A forty-one year old man went overboard from Royal Caribbean’s Vision of the Seas last night according to multiple sources. It appears that the first information about the incident was posted yesterday evening (December 23rd) on Twitter (X). At 8:15 p.m., one Clark Kent posted:

At 9:27 p.m., Mr. Kent posted that a helicopter was on the scene and at 9:51 p.m. he posted that a rescue boat from the cruise ship was looking for the missing man in the water. It is unclear exactly when the guest went into the water or when the Royal Caribbean notified the U.S. Coast Guard. ABC News-4 in Charleston reported that the Coast Guard announced at 11:03 a.m. today that it was searching for the man who went went overboard 127 miles east of Charleston.
Another guest on the Royal Caribbean cruise ship posted on Twitter that the man went overboard as early as 7:15 p.m. yesterday evening.

As we have reported numerous times before, Royal Caribbean – like most other cruise lines – has not installed an automatic man overboard (MOB) system. Such systems include motion detection technology which would instantly send a signal to the bridge when a person goes over the rails. Advanced MOB systems can actually track the person in the water, even at night, using radar and infrared technology.

Without such systems, looking for an overboard person in the water at night is similar to looking for a needle in a haystack.

This is at least the 400th person who has gone overboard from a cruise ship or ferry in the last 23 years, according to Dr. Ross Klein who tracks such incidents on his website. There have been at least twenty-four people who have gone overboard this year alone, which is about two people a month going overboard this year.

According to Dr. Klein’s definitive data, nearly 250 people have gone overboard since the U.S. Congress passed the the Cruise Vessel Security and Safety Act of 2010 which required the installation of MOB systems on cruise ships calling on U.S. ports.

To our knowledge, only Disney Cruise Line has installed MOB systems on all of its cruise ships. Only one other cruise line, MSC, has installed a MOB system, but only on the MSC Meraviglia.

There are two primary reasons why cruise lines refuse to install life-saving MOB systems. First, there is no financial consequence to a cruise line when someone goes overboard from a ship not equipped with a MOB system. There is a federal statute, the Death On the High Seas Act (“DOHSA”), which governs wrongful death in international waters which prohibits a judge or jury from awarding non-economic damages like pain and suffering, grief, or bereavement to compensate a grieving family who lost a family member at sea. The only damages which potentially can be awarded against a cruise line is loss of income to a beneficiary and burial/funeral expenses. If the person lost at sea is retired or a minor, the only recoverable damages are burial expenses. If a retiree goes overboard and his or her body cannot be located, and therefore there are no burial expenses, there are damages recoverable whatsoever.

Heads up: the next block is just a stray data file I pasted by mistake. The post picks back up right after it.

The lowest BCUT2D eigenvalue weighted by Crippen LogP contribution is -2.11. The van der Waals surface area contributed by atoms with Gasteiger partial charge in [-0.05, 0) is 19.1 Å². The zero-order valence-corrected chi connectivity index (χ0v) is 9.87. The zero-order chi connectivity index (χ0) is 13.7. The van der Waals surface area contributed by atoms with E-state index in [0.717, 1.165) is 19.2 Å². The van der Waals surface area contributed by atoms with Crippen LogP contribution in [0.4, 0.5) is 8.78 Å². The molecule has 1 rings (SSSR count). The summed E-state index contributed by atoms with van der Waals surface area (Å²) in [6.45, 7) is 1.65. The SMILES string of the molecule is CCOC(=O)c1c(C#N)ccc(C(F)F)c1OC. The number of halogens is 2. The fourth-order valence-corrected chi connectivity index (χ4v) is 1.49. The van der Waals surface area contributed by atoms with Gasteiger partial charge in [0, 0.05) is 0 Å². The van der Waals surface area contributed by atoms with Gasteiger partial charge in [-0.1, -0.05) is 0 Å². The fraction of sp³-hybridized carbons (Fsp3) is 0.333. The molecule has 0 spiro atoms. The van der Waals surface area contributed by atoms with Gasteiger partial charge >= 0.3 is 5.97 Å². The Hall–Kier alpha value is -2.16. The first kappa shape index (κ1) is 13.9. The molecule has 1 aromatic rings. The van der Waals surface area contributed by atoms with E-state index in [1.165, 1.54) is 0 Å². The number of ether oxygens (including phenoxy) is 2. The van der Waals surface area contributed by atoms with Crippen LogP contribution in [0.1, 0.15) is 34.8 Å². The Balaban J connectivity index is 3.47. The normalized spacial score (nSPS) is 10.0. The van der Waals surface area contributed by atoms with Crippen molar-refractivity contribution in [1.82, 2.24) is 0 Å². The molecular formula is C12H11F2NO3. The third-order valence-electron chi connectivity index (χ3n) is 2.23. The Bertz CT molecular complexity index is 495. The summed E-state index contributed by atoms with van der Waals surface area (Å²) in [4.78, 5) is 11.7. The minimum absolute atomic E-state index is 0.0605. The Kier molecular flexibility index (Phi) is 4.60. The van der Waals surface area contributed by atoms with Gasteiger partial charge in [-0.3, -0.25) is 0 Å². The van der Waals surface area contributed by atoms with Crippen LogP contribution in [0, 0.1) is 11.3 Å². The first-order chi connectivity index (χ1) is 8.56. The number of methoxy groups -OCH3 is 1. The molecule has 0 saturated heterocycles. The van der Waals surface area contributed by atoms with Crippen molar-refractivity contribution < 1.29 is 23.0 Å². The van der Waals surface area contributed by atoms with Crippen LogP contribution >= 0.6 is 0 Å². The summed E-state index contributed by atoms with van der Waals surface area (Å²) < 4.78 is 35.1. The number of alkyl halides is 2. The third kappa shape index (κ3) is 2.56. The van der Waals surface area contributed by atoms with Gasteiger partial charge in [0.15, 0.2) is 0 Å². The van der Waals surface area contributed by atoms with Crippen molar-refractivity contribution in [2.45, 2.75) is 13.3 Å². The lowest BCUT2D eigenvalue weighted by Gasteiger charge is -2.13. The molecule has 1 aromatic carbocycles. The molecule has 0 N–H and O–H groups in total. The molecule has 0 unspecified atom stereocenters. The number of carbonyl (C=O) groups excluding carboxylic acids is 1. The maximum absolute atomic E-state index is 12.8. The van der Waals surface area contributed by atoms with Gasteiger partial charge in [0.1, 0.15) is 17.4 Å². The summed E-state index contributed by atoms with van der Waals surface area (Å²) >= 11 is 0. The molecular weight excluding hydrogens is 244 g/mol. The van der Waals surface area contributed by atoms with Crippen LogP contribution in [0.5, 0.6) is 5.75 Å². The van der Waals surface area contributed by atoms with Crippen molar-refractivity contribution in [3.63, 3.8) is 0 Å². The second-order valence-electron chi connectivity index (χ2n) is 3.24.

Thirteen years ago the first article I wrote for my blog was about the inequities of DOSHA which has not changed, at this point, for over 100 years.

The second reason that most cruise lines refuse to install such life-saving mechanisms is that they largely avoid all significant costs associated with searching for the overboard guest or crew member. The U.S. Coast Guard incurs hundred of thousands of dollars in dispatching search vessels, helicopters and airplanes but does not charge the cruise lines for the cost of such searches which would be largely unnecessary if MOB systems were installed. The average cost of a Coast Guard search is around $1,000,000 for operating searches via air and sea of souls lost overboard from a cruise ship. The Coast Guard has incurred tens of millions of dollars searching for the 24 people who have gone overboard this year without a dime of reimbursement from the cruise industry which refuses to invest in MOB technology,

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December 24, 2023 Update:

The Post and Courier reports that the Coast Guard’s North Carolina command center received a call at 7:17 p.m. about a passenger who had fallen overboard. The Coast Guard dispatched C-130 airplanes from Elizabeth City, N.C. and Clearwater, Fla “after 11:00 p.m.” according to the local newspaper. The Vision of the Seas unsuccessfully searched for the passenger for six hours and then resumed its cruise around 2 a.m.

Image credit: Pjotr Mahhonin – CC BY-SA 3.0, commons / wikimedia.